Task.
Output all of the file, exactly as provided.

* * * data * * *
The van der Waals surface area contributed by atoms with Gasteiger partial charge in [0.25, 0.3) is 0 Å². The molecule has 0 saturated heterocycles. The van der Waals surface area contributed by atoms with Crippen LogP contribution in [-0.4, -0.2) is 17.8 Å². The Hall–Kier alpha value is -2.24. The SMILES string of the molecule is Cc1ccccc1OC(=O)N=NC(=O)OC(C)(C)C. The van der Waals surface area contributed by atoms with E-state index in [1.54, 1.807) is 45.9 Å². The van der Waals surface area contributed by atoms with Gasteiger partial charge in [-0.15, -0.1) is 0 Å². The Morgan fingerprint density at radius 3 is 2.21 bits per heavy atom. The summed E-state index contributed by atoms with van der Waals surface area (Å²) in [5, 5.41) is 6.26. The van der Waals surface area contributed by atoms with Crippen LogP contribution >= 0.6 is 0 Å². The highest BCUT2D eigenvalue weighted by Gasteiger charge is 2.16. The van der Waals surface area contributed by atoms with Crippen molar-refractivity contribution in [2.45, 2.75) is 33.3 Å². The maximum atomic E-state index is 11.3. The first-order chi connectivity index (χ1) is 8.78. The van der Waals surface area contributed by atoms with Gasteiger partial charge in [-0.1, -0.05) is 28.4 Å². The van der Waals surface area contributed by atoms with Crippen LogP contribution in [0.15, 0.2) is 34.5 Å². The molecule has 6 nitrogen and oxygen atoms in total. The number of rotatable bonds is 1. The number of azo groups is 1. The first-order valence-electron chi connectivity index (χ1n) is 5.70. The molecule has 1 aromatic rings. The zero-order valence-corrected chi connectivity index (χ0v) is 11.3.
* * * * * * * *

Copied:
The van der Waals surface area contributed by atoms with Gasteiger partial charge in [0.25, 0.3) is 0 Å². The molecule has 0 saturated heterocycles. The van der Waals surface area contributed by atoms with Crippen LogP contribution in [-0.4, -0.2) is 17.8 Å². The Hall–Kier alpha value is -2.24. The SMILES string of the molecule is Cc1ccccc1OC(=O)N=NC(=O)OC(C)(C)C. The van der Waals surface area contributed by atoms with E-state index in [1.54, 1.807) is 45.9 Å². The van der Waals surface area contributed by atoms with Gasteiger partial charge in [-0.15, -0.1) is 0 Å². The Morgan fingerprint density at radius 3 is 2.21 bits per heavy atom. The summed E-state index contributed by atoms with van der Waals surface area (Å²) in [5, 5.41) is 6.26. The van der Waals surface area contributed by atoms with Crippen LogP contribution >= 0.6 is 0 Å². The highest BCUT2D eigenvalue weighted by Gasteiger charge is 2.16. The van der Waals surface area contributed by atoms with Crippen molar-refractivity contribution in [2.45, 2.75) is 33.3 Å². The maximum atomic E-state index is 11.3. The first-order chi connectivity index (χ1) is 8.78. The van der Waals surface area contributed by atoms with Gasteiger partial charge in [-0.1, -0.05) is 28.4 Å². The van der Waals surface area contributed by atoms with Crippen LogP contribution in [0.15, 0.2) is 34.5 Å². The molecule has 6 nitrogen and oxygen atoms in total. The number of rotatable bonds is 1. The number of azo groups is 1. The first-order valence-electron chi connectivity index (χ1n) is 5.70. The molecule has 1 aromatic rings. The zero-order valence-corrected chi connectivity index (χ0v) is 11.3.